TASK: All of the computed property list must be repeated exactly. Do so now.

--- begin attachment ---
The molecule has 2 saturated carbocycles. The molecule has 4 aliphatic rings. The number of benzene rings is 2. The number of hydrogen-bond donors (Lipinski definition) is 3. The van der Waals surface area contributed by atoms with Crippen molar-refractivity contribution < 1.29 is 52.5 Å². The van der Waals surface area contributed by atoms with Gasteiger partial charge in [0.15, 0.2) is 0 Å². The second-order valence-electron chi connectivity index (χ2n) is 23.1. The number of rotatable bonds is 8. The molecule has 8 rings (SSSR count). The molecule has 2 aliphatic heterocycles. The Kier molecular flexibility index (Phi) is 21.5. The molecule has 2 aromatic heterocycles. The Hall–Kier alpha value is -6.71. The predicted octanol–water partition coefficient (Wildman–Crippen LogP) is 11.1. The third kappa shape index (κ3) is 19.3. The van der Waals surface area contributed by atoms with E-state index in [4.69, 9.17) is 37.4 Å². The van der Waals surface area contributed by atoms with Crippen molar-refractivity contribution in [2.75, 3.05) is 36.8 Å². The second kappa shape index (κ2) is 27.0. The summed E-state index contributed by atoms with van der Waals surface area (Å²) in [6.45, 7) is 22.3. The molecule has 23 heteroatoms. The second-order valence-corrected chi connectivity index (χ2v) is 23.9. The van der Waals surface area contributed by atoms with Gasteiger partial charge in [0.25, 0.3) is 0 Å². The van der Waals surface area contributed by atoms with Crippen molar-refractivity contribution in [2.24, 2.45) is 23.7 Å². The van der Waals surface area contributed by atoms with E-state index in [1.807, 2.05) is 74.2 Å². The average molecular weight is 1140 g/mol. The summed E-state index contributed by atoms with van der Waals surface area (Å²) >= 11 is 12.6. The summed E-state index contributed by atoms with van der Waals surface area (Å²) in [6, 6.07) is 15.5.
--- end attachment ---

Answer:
The molecule has 2 saturated carbocycles. The molecule has 4 aliphatic rings. The number of benzene rings is 2. The number of hydrogen-bond donors (Lipinski definition) is 3. The van der Waals surface area contributed by atoms with Crippen molar-refractivity contribution < 1.29 is 52.5 Å². The van der Waals surface area contributed by atoms with Gasteiger partial charge in [0.15, 0.2) is 0 Å². The second-order valence-electron chi connectivity index (χ2n) is 23.1. The number of rotatable bonds is 8. The molecule has 8 rings (SSSR count). The molecule has 2 aliphatic heterocycles. The Kier molecular flexibility index (Phi) is 21.5. The molecule has 2 aromatic heterocycles. The Hall–Kier alpha value is -6.71. The predicted octanol–water partition coefficient (Wildman–Crippen LogP) is 11.1. The third kappa shape index (κ3) is 19.3. The van der Waals surface area contributed by atoms with E-state index in [4.69, 9.17) is 37.4 Å². The van der Waals surface area contributed by atoms with Crippen molar-refractivity contribution in [2.75, 3.05) is 36.8 Å². The second kappa shape index (κ2) is 27.0. The summed E-state index contributed by atoms with van der Waals surface area (Å²) in [6.45, 7) is 22.3. The molecule has 23 heteroatoms. The second-order valence-corrected chi connectivity index (χ2v) is 23.9. The van der Waals surface area contributed by atoms with Gasteiger partial charge in [0.25, 0.3) is 0 Å². The van der Waals surface area contributed by atoms with Crippen molar-refractivity contribution in [2.24, 2.45) is 23.7 Å². The van der Waals surface area contributed by atoms with E-state index in [1.807, 2.05) is 74.2 Å². The average molecular weight is 1140 g/mol. The summed E-state index contributed by atoms with van der Waals surface area (Å²) >= 11 is 12.6. The summed E-state index contributed by atoms with van der Waals surface area (Å²) in [6, 6.07) is 15.5.